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Space Communication

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Free-Space Path Loss vs. Cable Loss

Consider a space link with 100 million kilometer distance and a transmit frequency of 2 GHz (S-Band). 1. Calculate the Free-Space Path Loss [dB].

clear all;
clc;
F = 2;                                %transmit frequency (S-Band)[GHz]
d = 1e8;                              %[km]
L = 92.4 + 20*log10(F) + 20*log10(d); %[dB]
fprintf('Free-Space Path Loss L = %4.2f [dB] \n',L);
% Assume a typical coaxial cable with a loss of 0.3[dB/m] at S-Band.
% How long may this cable be for a total loss equal to the Free-Space
% Path Loss from above [m]?
c_l = 0.3;          %[dB/m]
l_cabel = L/c_l;    %[m]
fprintf('Equivalent Cabel Length = %4.2f [m] \n\n',l_cabel);
% 3.Discuss this comparison. What is the fundamental diference between
% the two losses?
% In the second case the loss is a due the resistance of cabel.
% Look in the web
Free-Space Path Loss L = 258.42 [dB] 
Equivalent Cabel Length = 861.40 [m]

Propagation Delays

1.Calculate the two-way propagation delays[min] between Earth and spacecrafts at diferent planets (from Mercury to Saturn; consider the following average distances between Sun-Planet: 0.3871AU for Mercury, 0.723AU for Venus, 1.524AU for Mars, 5.203AU for Jupiter, 9.582AU for Saturn). Assume conjunction Sun-Planet-Earth (Mercury, Venus), or Sun-Earth-Planet

%(Mars,Jupiter, Saturn) for an easy calculation of the minimum distances
%(Note that this is not the worst case in terms of maximum distances to be
% considered for the actual link design).
v_light   = 300000;% Speed of light in vacuum [km/s]
R_mercury = 0.3871;  %[AU]
R_venus   = 0.7230;  %[AU]
R_earth   = 1.0000;  %[AU]
R_mars    = 1.5240;  %[AU]
R_jupiter = 5.2030;  %[AU]
R_saturn  = 9.5820;  %[AU]
AU        = 149597871; %[km]
% Earth - Mercury
p_d = 2*(R_earth - R_mercury)/v_light*AU/60;
fprintf('Two-way Propagation Delay, Earth - Mercury = %4.2f [min]\n',p_d);
% Earth - Venus
p_d = 2*(R_earth - R_venus)/v_light*AU/60;
fprintf('Two-way Propagation Delay, Earth - Venus   = %4.2f  [min]\n',p_d);
% Earth - Mars
p_d = 2*(R_mars - R_earth)/v_light*AU/60;
fprintf('Two-way Propagation Delay, Earth - Mars    = %4.2f  [min]\n',p_d);
% Earth - Jupiter
p_d = 2*(R_jupiter - R_earth)/v_light*AU/60;
fprintf('Two-way Propagation Delay, Earth - Jupiter = %4.2f [min]\n',p_d);
% Earth - Saturn
p_d = 2*(R_saturn - R_earth)/v_light*AU/60;
fprintf('Two-way Propagation Delay, Earth - Saturn  = %4.2f[min]\n\n',p_d);

%2. For the various cases calculate the Free-Space Path Loss[dB], assuming
% an RF frequency of 6 GHz.
F = 6; %transmit frequency [GHz]
% Earth - Mercury
L = 92.4 + 20*log10(F) + 20*log10(R_earth - R_mercury); %[dB]
fprintf('Free-Space Path Loss, Earth - Mercury L = %4.2f [dB] \n',L);
% Earth - Venus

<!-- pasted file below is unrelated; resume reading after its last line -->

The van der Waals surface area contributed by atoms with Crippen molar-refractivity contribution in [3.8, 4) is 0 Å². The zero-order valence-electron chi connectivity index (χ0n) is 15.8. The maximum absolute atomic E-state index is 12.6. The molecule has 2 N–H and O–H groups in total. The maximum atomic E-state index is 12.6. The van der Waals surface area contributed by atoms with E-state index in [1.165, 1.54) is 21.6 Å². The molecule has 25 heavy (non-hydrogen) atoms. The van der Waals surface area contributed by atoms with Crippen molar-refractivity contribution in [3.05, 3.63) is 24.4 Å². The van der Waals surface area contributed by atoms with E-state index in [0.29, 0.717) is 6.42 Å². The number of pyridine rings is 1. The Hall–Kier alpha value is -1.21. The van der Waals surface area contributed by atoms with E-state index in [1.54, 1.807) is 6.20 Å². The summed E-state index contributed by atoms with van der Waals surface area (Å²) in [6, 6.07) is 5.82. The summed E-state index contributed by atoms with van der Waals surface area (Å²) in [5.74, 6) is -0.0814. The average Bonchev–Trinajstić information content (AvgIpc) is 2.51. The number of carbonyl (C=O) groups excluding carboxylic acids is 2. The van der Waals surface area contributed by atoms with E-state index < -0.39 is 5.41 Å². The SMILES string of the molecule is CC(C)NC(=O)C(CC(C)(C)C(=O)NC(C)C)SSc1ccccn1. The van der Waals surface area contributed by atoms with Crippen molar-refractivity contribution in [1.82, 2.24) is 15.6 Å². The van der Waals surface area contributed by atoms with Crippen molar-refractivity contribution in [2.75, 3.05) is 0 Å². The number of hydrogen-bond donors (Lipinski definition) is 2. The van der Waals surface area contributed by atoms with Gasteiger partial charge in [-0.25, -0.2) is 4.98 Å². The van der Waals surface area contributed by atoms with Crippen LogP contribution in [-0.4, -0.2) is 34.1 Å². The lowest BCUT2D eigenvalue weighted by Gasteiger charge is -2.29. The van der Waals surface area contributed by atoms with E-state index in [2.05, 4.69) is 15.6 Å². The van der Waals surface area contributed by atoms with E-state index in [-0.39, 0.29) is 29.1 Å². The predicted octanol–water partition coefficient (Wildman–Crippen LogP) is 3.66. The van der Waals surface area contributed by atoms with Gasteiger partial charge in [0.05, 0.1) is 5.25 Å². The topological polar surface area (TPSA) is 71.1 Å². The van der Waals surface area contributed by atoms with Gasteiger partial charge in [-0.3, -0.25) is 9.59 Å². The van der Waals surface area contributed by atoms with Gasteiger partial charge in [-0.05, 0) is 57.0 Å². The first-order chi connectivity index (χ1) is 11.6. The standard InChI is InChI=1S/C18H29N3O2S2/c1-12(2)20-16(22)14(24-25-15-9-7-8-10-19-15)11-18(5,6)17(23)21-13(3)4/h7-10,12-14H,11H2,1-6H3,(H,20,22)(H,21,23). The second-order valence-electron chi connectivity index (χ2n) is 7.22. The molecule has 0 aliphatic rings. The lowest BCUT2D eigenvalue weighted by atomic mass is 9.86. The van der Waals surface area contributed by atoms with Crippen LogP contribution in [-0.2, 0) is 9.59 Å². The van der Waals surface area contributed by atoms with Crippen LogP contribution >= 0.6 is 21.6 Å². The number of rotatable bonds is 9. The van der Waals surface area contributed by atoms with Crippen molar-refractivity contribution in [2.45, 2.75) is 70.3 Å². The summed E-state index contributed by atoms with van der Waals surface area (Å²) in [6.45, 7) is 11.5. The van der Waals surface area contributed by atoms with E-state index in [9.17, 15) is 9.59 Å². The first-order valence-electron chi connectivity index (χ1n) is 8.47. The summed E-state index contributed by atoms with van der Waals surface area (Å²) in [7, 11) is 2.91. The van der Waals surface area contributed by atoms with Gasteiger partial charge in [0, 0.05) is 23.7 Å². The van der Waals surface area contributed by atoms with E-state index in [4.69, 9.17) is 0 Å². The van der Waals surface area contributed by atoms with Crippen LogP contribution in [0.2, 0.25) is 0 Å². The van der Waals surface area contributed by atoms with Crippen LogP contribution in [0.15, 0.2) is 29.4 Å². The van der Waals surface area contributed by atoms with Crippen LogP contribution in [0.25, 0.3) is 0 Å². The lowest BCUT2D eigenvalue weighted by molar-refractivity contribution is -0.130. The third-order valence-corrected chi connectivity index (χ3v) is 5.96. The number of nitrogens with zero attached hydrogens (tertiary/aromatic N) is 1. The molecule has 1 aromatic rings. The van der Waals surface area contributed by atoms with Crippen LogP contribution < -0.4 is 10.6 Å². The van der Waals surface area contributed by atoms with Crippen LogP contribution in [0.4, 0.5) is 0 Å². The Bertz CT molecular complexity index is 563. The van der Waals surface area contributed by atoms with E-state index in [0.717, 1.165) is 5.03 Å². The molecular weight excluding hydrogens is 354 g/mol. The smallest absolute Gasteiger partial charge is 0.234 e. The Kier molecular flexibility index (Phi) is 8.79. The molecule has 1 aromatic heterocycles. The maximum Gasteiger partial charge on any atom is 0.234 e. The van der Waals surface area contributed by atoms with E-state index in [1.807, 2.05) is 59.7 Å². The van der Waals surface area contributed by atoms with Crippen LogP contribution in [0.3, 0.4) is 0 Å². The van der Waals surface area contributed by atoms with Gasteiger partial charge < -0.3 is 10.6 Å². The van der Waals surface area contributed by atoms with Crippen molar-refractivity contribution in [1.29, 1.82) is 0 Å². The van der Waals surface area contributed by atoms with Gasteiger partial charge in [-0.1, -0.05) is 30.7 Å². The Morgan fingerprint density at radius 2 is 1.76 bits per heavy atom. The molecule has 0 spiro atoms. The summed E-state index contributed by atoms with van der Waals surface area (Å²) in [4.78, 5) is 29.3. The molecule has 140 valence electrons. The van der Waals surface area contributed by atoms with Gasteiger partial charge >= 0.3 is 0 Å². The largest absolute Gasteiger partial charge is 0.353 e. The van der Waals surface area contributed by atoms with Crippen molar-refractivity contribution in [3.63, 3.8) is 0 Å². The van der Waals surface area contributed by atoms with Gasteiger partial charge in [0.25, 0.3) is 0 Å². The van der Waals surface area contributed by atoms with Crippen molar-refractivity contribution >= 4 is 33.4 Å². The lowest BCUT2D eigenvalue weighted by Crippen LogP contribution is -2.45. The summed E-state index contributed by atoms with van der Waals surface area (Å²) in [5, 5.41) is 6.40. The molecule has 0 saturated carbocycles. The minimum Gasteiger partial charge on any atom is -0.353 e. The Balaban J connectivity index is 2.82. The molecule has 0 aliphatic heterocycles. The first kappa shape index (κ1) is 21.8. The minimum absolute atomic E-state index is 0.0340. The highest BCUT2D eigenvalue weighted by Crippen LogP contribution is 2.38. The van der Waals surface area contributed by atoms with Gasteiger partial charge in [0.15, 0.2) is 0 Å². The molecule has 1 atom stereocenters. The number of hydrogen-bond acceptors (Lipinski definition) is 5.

L = 92.4 + 20*log10(F) + 20*log10((R_earth - R_venus)); %[dB]
fprintf('Free-Space Path Loss, Earth - Venus   L = %4.2f  [dB] \n',L);
% Earth - Mars
L = 92.4 + 20*log10(F) + 20*log10((R_mars - R_earth)); %[dB]
fprintf('Free-Space Path Loss, Earth - Mars    L = %4.2f [dB] \n',L);
% Earth - Jupiter
L = 92.4 + 20*log10(F) + 20*log10((R_jupiter - R_earth)); %[dB]
fprintf('Free-Space Path Loss, Earth - Jupiter L = %4.2f [dB] \n',L);
% Earth - Saturn
L = 92.4 + 20*log10(F) + 20*log10((R_saturn - R_earth)); %[dB]
fprintf('Free-Space Path Loss, Earth - Saturn  L = %4.2f [dB] \n\n',L);

%3. Discuss the implications by the delay on operations and needs for
% spacecraft autonomy.
Two-way Propagation Delay, Earth - Mercury = 10.19 [min]
Two-way Propagation Delay, Earth - Venus   = 4.60  [min]
Two-way Propagation Delay, Earth - Mars    = 8.71  [min]
Two-way Propagation Delay, Earth - Jupiter = 69.86 [min]
Two-way Propagation Delay, Earth - Saturn  = 142.65[min]

Free-Space Path Loss, Earth - Mercury L = 103.71 [dB] 
Free-Space Path Loss, Earth - Venus   L = 96.81  [dB] 
Free-Space Path Loss, Earth - Mars    L = 102.35 [dB] 
Free-Space Path Loss, Earth - Jupiter L = 120.43 [dB] 
Free-Space Path Loss, Earth - Saturn  L = 126.63 [dB]

Satellite Design

% Your satellite designer wants to reduce the satellite transmitter output
% power from 50 W to 25 W to save weight. How much is this reduction
% expressed in dB scale?

P1 = 50;                % [W]
P1_db = 10*log10(P1);   % 17 dBW
P2 = 25;                % [W]
P2_db = 10*log10(P2);   % 14 dBW
red = (P1_db - P2_db);  % 3  dBW

fprintf('Reduction expressed in DB scale %4.0f\n',red);

% If you want to maintain the satellite-to-ground
% station data link at the same data rate, you could achieve this by
% modifying the antenna on ground: By which factor do you have to increase
% the diameter of a your dish antenna then?
R_factor = sqrt(red);
fprintf('Diameter increase your dish antenna %4.2f \n',R_factor);
Reduction expressed in DB scale    3
Diameter increase your dish antenna 1.74

Published with MATLAB® 7.10

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